Preferred HF: Iron-Age Britain, Roman Britain, Medieval Britain
Location: New Orleans
Contact:

Postby Rowan » Sun September 7th, 2008, 12:30 am

"diamondlil" wrote:Whilst this is not the kind of book that you are instantly drawn into and captivated by, to the point of exclusion of all else,


This book may not be captivating to some, but it sure saved my sanity this last week while I was evacuated for Hurricane Gustav!!
:p

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sweetpotatoboy
Bibliophile
Location: London, UK

Postby sweetpotatoboy » Wed June 24th, 2009, 1:10 pm

I've just finished reading this one - the second book in the Boudica series. In some respects, I preferred it marginally to the first one.

I think she writes really well, sustaining an interesting and beautiful - though always highly readable - use of language throughout these lengthy books. Plotting-wise, I didn't have a problem with this particular book focusing on Bán/Valerius. He was a major protagonist from the start and I'm sure that Breaca will come to the fore again more in the future books.

As readable as these books are, I do have two quibbles. Firstly, I do think they are longer than they need be. Does the Boudica story really merit four 600-odd-page novels? Writing the story at this length has necessitated a somewhat too wide set of characters and convoluted plotting for comfort.

Also, the spiritual/supernatural elements really do take over too much for this series to be considered true historical fiction. I can accept that their spiritual world would have been a major part of the lives of the characters in question. But I would prefer it to have been written in such a way that you could understand the spiritual concerns of the protagonists without it appearing as if it were all actually real. For me, it does somewhat ruin the author's focus on writing a gritty historical fiction that steers close to attested events.

Carla
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Postby Carla » Wed June 24th, 2009, 3:58 pm

"sweetpotatoboy" wrote:Also, the spiritual/supernatural elements really do take over too much for this series to be considered true historical fiction. I can accept that their spiritual world would have been a major part of the lives of the characters in question. But I would prefer it to have been written in such a way that you could understand the spiritual concerns of the protagonists without it appearing as if it were all actually real. For me, it does somewhat ruin the author's focus on writing a gritty historical fiction that steers close to attested events.


That sums up pretty well what I felt about the supernatural/spiritual angle. I am fine with belief/superstition/religion (call it what you will), indeed one of the things I enjoy about historical fiction is trying to understand how a different society saw the world, but when the supernatural powers actually work it tips over into fantasy for me.
PATHS OF EXILE - love, war, honour and betrayal in Anglo-Saxon Northumbria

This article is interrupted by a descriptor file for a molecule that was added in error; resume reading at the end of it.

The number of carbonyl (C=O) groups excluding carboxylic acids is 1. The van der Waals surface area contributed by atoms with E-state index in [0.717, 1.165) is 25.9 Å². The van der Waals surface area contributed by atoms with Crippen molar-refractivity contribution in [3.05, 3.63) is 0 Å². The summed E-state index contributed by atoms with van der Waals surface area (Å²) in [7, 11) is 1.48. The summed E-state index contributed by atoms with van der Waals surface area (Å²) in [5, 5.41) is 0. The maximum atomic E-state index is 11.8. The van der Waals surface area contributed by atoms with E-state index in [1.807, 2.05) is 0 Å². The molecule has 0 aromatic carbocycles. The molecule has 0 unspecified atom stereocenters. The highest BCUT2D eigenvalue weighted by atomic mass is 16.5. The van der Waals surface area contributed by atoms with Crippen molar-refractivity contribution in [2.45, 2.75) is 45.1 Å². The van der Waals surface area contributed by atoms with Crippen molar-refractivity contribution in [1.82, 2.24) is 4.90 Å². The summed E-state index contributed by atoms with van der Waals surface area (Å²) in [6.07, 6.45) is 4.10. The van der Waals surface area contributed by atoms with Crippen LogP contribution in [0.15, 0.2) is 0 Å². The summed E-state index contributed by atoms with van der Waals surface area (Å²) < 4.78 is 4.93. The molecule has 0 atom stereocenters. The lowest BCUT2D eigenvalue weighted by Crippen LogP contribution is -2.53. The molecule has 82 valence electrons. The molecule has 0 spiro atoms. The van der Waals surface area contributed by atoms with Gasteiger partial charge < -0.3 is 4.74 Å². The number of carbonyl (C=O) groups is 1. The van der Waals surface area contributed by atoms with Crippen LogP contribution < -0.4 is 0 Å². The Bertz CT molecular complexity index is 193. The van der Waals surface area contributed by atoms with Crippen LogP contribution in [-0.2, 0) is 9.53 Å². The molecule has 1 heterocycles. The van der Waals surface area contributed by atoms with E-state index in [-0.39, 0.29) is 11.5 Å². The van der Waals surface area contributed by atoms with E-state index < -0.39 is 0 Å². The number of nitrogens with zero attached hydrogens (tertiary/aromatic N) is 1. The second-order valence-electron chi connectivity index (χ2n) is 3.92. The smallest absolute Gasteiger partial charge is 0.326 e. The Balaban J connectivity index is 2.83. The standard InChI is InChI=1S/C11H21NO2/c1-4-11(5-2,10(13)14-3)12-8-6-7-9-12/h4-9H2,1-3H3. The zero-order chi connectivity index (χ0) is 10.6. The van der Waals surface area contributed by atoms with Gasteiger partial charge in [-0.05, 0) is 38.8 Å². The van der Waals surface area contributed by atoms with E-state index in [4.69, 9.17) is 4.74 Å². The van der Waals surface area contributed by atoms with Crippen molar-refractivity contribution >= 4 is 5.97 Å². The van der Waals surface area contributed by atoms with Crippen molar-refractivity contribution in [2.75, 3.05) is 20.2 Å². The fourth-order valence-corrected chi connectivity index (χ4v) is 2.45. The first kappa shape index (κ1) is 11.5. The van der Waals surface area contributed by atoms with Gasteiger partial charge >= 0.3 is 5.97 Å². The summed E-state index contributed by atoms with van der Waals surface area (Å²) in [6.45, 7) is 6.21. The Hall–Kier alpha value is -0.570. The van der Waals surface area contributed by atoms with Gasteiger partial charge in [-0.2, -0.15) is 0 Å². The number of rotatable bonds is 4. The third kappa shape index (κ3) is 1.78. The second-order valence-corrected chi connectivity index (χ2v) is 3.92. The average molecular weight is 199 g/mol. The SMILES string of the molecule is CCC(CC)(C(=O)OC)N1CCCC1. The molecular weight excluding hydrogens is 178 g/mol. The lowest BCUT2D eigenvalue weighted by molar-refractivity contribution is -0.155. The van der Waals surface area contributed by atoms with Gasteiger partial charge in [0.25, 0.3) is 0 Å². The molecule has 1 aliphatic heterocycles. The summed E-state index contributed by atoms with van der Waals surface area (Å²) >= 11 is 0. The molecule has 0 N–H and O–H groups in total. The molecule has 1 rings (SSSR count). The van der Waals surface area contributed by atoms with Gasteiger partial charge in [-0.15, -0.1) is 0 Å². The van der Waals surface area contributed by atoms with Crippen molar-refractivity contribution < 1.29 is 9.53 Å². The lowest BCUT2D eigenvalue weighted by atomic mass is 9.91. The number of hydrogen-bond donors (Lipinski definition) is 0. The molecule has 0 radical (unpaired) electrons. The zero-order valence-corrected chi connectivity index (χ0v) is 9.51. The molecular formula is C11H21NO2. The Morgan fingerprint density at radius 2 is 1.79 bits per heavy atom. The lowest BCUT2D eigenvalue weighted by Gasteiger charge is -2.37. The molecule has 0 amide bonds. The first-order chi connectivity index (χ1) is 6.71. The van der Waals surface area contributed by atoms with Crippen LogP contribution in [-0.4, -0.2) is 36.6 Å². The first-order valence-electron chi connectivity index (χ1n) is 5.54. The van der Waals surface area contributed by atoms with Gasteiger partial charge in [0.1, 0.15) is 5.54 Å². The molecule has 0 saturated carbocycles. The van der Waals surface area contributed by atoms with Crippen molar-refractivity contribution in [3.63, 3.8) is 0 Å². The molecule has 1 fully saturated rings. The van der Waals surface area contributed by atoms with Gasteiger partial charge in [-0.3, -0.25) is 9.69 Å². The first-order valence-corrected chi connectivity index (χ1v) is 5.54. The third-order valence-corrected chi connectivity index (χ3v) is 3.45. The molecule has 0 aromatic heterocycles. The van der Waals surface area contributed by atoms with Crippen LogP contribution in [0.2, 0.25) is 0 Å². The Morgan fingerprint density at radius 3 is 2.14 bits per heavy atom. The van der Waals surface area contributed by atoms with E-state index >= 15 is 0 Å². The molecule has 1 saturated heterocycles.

Editor's Choice, Historical Novels Review, August 2009
Now available as e-book on Amazon Kindleand in Kindle, Epub (Nook, Sony Reader), Palm and other formats on Smashwords
Website: http://www.carlanayland.org
Blog: http://carlanayland.blogspot.com

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sweetpotatoboy
Bibliophile
Location: London, UK

Postby sweetpotatoboy » Wed June 24th, 2009, 4:38 pm

"Carla" wrote:That sums up pretty well what I felt about the supernatural/spiritual angle. I am fine with belief/superstition/religion (call it what you will), indeed one of the things I enjoy about historical fiction is trying to understand how a different society saw the world, but when the supernatural powers actually work it tips over into fantasy for me.


Exactly. It's odd - in many ways, these read like fantasy novels (nothing wrong with that, I enjoy fantasy), reminding me most of the books by Caiseal Mor if you've read those. But in many ways, they're pretty gritty historical novels - making for an odd combination. It kind of works, but kind of doesn't. I keep comparing them in my mind with Jack Whyte's Camulod books, but those - despite being Arthurian stories with a character called Merlyn - really had no truck with fantastical elements.

Carla
Compulsive Reader
Contact:

Postby Carla » Wed June 24th, 2009, 5:45 pm

"sweetpotatoboy" wrote:Exactly. It's odd - in many ways, these read like fantasy novels (nothing wrong with that, I enjoy fantasy), reminding me most of the books by Caiseal Mor if you've read those. But in many ways, they're pretty gritty historical novels - making for an odd combination. It kind of works, but kind of doesn't. I keep comparing them in my mind with Jack Whyte's Camulod books, but those - despite being Arthurian stories with a character called Merlyn - really had no truck with fantastical elements.


That was what I liked most about Jack Whyte's novels. I confess the sheer length lost me round about Book 4, though. I started Fort at River's Bend (is that the next one?) and kind of ran out of steam. He seems to take an awful lot of pages for the amount of story (the Boudica novels have something of the same trait, as you mentioned, and I haven't read all of them yet for the same reason).
PATHS OF EXILE - love, war, honour and betrayal in Anglo-Saxon Northumbria

Editor's Choice, Historical Novels Review, August 2009

Now available as e-book on Amazon Kindleand in Kindle, Epub (Nook, Sony Reader), Palm and other formats on Smashwords

Website: http://www.carlanayland.org

Blog: http://carlanayland.blogspot.com